Dialectic Chaos

I recommend you read the page "An Application" in the "Wise Virgins" section of the "Metamath" area of the site before this section, else things will make little sense.

Clearly using the dialectic we would expect it possible that in any four-colourable map, shrinking all regions of one particular colour to a "point" or "empty set" would result in a three colour plane graph, also connected as a tripartite map. Is this correct?

The "horse" of operation (A∩B)∪(A∩C) when A is the empty set results not in the union of B and C, but the empty set itself. However, the complement ((A∩B)∪(A∩C))c results in the whole set space.

The horses "rider" is missing in both cases.

We deduce then that the rider would be the fourth set "D" riding B and C whilst "A is empty".

Then if D rides B and C the result is that in a (three-colourable) tripartite map with regions having the same colour represented by "A" sent to "empty" sets, our "meet" is valid as follows.

D = (b + c) = (B v C)c = Bc ∩ Cc

Because the only set left is the elements coloured with "D", we see a remarkable but unwarranted similarity between the Klein four group operation and this dialectic system.

Where D, B and C represent the sets of all regions filled by similar colours unique to each of B, C and D.

And therefore the rider D may in all readiness represent D ∪ (Bc ∩ Cc)

Yet this is equal to Dc ∩ (B ∪ C)c.

However the appearance may be, that the "meet" operation is exactly the same as K4 subgroup addition in the octal, it must clearly be pointed out that Dc in no way equals (B ∪ C)c. I.e. because "A" is not empty to begin with!

However, that said - is it possible that every four-colourable graph with a set of regions in one colour removed is also a tripartite (three-colourable) graph?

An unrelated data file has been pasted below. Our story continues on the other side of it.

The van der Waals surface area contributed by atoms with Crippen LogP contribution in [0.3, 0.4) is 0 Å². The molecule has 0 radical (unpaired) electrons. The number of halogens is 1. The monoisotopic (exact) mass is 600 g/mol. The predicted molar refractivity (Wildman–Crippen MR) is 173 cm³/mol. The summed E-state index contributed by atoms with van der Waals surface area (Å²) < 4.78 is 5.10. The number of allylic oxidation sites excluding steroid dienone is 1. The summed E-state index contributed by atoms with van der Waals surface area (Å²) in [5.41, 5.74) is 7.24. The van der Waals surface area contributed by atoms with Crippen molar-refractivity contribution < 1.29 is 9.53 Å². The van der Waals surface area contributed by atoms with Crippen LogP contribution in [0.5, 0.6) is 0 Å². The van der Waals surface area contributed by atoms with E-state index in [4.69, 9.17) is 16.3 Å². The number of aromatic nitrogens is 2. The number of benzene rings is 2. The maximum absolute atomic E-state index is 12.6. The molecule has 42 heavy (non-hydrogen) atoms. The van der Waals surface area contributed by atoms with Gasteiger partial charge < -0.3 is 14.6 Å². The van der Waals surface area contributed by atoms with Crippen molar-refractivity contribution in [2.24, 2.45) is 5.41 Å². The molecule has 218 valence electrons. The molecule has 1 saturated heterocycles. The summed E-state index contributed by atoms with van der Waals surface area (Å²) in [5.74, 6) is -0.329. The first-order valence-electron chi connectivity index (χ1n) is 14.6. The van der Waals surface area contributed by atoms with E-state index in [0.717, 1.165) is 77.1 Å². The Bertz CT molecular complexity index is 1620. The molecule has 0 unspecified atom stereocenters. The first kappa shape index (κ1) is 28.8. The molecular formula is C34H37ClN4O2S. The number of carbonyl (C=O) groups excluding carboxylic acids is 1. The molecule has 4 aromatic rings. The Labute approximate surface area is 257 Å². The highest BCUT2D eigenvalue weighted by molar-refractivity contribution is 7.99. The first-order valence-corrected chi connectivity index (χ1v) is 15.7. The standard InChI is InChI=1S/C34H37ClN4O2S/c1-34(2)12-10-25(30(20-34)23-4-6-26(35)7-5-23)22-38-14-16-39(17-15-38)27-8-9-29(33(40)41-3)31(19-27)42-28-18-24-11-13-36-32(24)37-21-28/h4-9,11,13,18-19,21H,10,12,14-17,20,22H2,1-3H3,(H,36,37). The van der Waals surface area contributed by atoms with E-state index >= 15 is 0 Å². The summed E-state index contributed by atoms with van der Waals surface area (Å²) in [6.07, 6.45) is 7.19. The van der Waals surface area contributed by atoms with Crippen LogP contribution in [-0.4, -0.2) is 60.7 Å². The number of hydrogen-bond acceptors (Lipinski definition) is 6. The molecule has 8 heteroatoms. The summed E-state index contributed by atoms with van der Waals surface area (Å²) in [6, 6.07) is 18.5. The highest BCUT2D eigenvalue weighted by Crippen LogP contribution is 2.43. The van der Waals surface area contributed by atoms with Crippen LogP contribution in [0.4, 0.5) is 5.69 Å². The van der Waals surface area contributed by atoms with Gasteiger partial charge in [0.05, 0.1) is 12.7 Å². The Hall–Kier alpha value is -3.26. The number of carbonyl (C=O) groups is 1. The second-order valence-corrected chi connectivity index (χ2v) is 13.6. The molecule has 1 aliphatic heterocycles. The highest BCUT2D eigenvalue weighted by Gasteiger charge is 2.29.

If this operation is satan's cause for assuming that there is some question over God's unique sovereignty, we may happily deduce that we could construct one rather than be fooled too easily!

Now, this graph may only be coloured one way - The blue regions must share the same colour. If blue is shrunk to the empty set, then yellow could indeed border itself. If a series of interconnected graphs as above, where every outer island becomes the centre of a new graph (i.e. yellow becomes nested as blue) then there is no colour that may be removed, such as,....

Now, I have only nested this graph once within itself. Simply continue the process a further two times using the four-colour map principle with outer regions in the red and green regions in the map above and proof done - the dialectic method has no basis in fact (it has a specific counter example to the contrary) - its own set theory is inconsistent!

However if the regions in blue in the first graph are shrunk in a manner where the edges of it's borders are shrunk to zero length then we do end up with a three-colourable map.

However the text indicates that the octal is in view: In effect we have each region separate - and into one blue region we may substitute the colour of a neighbour and delete the edge; In that manner the "yellow horse" posited rides out "conquering and to conquer" (Although this is not the reason for this phrase in the text.) . We see that one colour (blue) is "conquered" by yellow riding out conquering and now borders itself, and we have lost information because now two neighbouring regions have the same colour: the two bordering yellow regions remaining are then set for the horseman "to conquer",

So since the text states bluntly that the empty set may not be exchanged for an element of an octal we see substitution supplies no answer either: (In the octal which is the correct underlying set theory) There is no "truth" in assuming one element to be empty (ignoring a "fact" to suit one's self) If we extend this substitution of yellow for blue for all blue regions then we obtain a three-colourable graph but neither of the two alteration methods above make the graph a "subgraph" of our original. (We have lost too much information) and we deduce that the dialectic method has no basis. The octal reduces to the K4 group with the substitution of one colour for another, yet we obtain a solution of the symmetry found in GF(4) rather than GF(8) - but there is still no morphism between them. (There is no embedding of the altered in the original.)

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